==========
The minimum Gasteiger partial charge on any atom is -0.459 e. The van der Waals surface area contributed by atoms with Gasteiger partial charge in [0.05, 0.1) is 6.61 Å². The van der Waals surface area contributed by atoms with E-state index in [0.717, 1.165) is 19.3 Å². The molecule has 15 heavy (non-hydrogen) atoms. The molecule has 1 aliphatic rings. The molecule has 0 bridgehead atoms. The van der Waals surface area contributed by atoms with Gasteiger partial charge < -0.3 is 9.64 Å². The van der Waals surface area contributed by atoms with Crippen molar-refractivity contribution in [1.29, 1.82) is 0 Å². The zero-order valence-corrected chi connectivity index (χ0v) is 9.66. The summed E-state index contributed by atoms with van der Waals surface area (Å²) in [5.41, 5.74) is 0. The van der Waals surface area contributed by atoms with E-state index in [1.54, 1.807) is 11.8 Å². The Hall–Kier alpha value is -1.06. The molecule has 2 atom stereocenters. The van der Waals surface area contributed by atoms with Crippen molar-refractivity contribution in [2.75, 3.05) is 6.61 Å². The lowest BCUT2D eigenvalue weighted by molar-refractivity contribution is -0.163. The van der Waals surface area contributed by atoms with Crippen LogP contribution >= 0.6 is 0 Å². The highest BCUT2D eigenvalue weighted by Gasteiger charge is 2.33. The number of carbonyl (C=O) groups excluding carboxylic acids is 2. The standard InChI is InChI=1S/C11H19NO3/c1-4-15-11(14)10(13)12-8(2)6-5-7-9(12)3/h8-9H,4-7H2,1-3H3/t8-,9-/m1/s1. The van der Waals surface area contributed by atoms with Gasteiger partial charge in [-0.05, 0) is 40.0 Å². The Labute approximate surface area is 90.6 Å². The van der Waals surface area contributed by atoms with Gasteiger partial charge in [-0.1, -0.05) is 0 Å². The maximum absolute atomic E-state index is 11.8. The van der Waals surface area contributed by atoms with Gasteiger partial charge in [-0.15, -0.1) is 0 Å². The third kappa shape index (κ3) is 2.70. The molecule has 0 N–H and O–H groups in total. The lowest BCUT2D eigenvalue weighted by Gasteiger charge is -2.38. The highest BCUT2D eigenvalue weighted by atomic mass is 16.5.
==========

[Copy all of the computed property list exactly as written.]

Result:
The minimum Gasteiger partial charge on any atom is -0.459 e. The van der Waals surface area contributed by atoms with Gasteiger partial charge in [0.05, 0.1) is 6.61 Å². The van der Waals surface area contributed by atoms with E-state index in [0.717, 1.165) is 19.3 Å². The molecule has 15 heavy (non-hydrogen) atoms. The molecule has 1 aliphatic rings. The molecule has 0 bridgehead atoms. The van der Waals surface area contributed by atoms with Gasteiger partial charge < -0.3 is 9.64 Å². The van der Waals surface area contributed by atoms with Crippen molar-refractivity contribution in [1.29, 1.82) is 0 Å². The zero-order valence-corrected chi connectivity index (χ0v) is 9.66. The summed E-state index contributed by atoms with van der Waals surface area (Å²) in [5.41, 5.74) is 0. The van der Waals surface area contributed by atoms with E-state index in [1.54, 1.807) is 11.8 Å². The Hall–Kier alpha value is -1.06. The molecule has 2 atom stereocenters. The van der Waals surface area contributed by atoms with Crippen molar-refractivity contribution in [2.75, 3.05) is 6.61 Å². The lowest BCUT2D eigenvalue weighted by molar-refractivity contribution is -0.163. The van der Waals surface area contributed by atoms with Crippen LogP contribution >= 0.6 is 0 Å². The highest BCUT2D eigenvalue weighted by Gasteiger charge is 2.33. The number of carbonyl (C=O) groups excluding carboxylic acids is 2. The standard InChI is InChI=1S/C11H19NO3/c1-4-15-11(14)10(13)12-8(2)6-5-7-9(12)3/h8-9H,4-7H2,1-3H3/t8-,9-/m1/s1. The van der Waals surface area contributed by atoms with Gasteiger partial charge in [-0.05, 0) is 40.0 Å². The Labute approximate surface area is 90.6 Å². The van der Waals surface area contributed by atoms with Gasteiger partial charge in [-0.1, -0.05) is 0 Å². The maximum absolute atomic E-state index is 11.8. The van der Waals surface area contributed by atoms with Gasteiger partial charge in [-0.15, -0.1) is 0 Å². The third kappa shape index (κ3) is 2.70. The molecule has 0 N–H and O–H groups in total. The lowest BCUT2D eigenvalue weighted by Gasteiger charge is -2.38. The highest BCUT2D eigenvalue weighted by atomic mass is 16.5.